The Euro 2012 was the last tournament to be played out with 16 teams. In four years time, when the gravy train stops in France there will be 24 teams competing for European football glory. However, Michel Platini seems to go even a step further in 2020.
The Euro is growing
The obvious point is that teams that looked good in qualification might struggle with the task of playing three group matches in the space of ten days. The quality of the games and thus the tournament will suffer. Those countries who failed to qualify via the play-offs such as Bosnia-Herzegovina, Norway, Belgium might add some quality to the tournament as a whole but that’s only 3 teams out of 8 who will take part in France 2016. There will be Austria, Switzerland, Ukraine among others who will fight for a place to start in the tournament. The quality during qualification might also suffer as teams will know that second place is good enough to make the finals.
Extending the tournament to 24 teams further means, more grounds have to be used by the host country. France has the infrastructure but it will invariably mean that the tournament will only be co-hosted in the future unless powerhouses such as Spain, Italy, Germany or England apply to host the tournament. This extension however, does make sense when considering to spread the tournament across the continent. This is what Wolfgang Niersbach issued in a statement to Germany’s boulevard paper Bild.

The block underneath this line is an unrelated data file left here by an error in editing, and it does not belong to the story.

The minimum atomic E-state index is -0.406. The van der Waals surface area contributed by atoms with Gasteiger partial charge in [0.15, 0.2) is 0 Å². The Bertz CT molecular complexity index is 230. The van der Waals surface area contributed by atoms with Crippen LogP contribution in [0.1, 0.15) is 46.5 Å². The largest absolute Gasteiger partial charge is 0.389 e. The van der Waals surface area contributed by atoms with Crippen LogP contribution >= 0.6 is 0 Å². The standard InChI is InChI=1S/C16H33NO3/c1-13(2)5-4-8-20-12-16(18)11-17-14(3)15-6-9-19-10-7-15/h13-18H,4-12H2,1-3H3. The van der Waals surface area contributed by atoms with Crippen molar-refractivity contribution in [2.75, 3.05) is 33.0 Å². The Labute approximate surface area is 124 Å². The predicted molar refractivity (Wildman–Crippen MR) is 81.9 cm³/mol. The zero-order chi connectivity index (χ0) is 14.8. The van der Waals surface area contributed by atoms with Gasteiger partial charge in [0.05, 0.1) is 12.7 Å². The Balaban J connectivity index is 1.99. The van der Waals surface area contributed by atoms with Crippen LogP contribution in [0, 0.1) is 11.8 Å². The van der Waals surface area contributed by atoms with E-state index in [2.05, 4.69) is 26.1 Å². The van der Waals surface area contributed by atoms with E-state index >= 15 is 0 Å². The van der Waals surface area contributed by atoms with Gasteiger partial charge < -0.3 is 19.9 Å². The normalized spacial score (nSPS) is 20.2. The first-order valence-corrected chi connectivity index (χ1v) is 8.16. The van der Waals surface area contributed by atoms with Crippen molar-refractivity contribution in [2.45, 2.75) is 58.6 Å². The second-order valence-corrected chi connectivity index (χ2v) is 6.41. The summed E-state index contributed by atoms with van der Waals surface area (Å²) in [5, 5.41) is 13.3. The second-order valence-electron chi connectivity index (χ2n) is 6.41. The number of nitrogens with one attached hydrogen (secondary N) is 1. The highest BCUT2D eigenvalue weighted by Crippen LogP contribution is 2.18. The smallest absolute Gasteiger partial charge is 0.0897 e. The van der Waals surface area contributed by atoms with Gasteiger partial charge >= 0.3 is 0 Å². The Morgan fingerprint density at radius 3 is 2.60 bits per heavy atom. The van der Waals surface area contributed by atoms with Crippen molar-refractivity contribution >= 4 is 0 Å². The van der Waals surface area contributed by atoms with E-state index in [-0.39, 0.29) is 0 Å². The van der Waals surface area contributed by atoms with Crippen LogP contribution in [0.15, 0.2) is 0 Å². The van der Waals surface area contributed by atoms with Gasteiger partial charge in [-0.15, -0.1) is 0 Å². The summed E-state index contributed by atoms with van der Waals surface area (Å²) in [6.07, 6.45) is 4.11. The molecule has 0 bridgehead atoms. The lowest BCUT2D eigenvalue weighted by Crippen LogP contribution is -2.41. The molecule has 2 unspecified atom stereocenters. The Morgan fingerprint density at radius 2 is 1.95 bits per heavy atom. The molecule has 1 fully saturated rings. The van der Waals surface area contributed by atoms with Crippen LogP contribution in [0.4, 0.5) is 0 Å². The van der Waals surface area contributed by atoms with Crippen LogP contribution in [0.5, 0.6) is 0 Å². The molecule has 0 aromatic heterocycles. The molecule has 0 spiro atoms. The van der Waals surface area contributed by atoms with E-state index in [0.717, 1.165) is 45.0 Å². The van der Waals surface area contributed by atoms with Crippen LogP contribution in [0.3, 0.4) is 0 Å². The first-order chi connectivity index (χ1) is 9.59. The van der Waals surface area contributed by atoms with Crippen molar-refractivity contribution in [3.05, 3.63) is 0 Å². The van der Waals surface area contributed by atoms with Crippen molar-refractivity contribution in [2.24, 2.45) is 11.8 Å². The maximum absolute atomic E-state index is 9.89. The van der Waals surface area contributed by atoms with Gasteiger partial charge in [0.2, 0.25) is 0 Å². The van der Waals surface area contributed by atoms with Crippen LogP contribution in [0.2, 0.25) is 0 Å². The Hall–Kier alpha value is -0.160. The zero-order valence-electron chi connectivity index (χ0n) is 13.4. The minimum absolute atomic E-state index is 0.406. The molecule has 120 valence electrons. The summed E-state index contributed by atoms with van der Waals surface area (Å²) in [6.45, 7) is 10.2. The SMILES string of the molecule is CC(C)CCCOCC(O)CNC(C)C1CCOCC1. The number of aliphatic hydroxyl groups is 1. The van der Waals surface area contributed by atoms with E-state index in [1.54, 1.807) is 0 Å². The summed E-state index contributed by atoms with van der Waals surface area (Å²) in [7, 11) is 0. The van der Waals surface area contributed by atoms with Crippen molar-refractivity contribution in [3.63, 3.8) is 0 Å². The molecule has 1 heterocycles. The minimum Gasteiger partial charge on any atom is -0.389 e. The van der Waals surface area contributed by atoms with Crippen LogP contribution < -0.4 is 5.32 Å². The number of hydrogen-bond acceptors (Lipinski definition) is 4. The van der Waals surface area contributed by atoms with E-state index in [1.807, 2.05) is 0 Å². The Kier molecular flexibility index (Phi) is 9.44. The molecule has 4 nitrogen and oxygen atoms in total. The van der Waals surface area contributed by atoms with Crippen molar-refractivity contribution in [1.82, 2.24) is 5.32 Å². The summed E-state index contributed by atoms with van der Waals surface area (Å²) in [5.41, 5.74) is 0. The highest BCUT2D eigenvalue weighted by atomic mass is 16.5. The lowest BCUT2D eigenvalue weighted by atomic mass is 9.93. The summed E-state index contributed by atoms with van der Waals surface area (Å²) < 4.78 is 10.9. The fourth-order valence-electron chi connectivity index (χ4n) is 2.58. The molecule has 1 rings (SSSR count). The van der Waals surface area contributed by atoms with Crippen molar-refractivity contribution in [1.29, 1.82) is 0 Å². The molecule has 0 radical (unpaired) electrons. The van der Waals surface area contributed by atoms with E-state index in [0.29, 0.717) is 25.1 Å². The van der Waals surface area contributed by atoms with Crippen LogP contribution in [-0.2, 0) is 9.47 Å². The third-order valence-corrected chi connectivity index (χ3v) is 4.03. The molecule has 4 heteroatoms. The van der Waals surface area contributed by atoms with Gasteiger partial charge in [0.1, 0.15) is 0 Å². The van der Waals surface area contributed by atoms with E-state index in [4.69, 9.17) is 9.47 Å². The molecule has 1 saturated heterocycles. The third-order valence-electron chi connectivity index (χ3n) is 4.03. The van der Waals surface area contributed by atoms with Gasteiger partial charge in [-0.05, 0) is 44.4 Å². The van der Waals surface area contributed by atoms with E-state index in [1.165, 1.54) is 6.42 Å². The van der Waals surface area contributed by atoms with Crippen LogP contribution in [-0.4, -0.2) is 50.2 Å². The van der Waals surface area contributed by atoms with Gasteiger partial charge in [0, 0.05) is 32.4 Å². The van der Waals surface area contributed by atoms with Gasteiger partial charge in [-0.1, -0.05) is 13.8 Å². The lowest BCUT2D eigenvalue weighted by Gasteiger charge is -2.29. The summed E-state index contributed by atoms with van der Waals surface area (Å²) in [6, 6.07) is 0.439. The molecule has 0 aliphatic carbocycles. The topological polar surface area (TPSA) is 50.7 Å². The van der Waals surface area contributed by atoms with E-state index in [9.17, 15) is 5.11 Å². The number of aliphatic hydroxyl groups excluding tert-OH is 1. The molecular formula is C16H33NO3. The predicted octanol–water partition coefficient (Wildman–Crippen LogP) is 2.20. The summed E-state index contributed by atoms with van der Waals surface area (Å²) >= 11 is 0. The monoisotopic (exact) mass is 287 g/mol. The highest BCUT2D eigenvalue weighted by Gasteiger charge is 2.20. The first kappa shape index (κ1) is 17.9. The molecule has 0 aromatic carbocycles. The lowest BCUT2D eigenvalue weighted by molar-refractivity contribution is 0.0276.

According to the plans of former Juventus Turin star Michel Platini the 24 teams will play out the preliminary games in their capital cities, putting the smaller countries at a disadvantage as the 12 best placed countries in FIFA rankings are automatically granted home games. From the quarterfinal onwards the games will be held in neutral countries. This is only an idea of Platini and nothing has been confirmed. He will present this idea in December at the executive committee’s meeting and a decision will be made in January 2013. It is not even sure if this format will continue beyond 2020 as this year will mark the 60th anniversary of the competition if this report is to believed. This might be a nice idea to mark the anniversary but it appears that the idea is somewhat flawed and needs thorough re-thinking to find the support of all member associations of UEFA. Until 1980 the tournament the quarterfinals were played out over two legs, which means, if UEFA are going forward with this, the EURO could for once become a monstrous event, possibly too big to enjoy. Where this is going, remains to be seen. In December we’ll know more about it.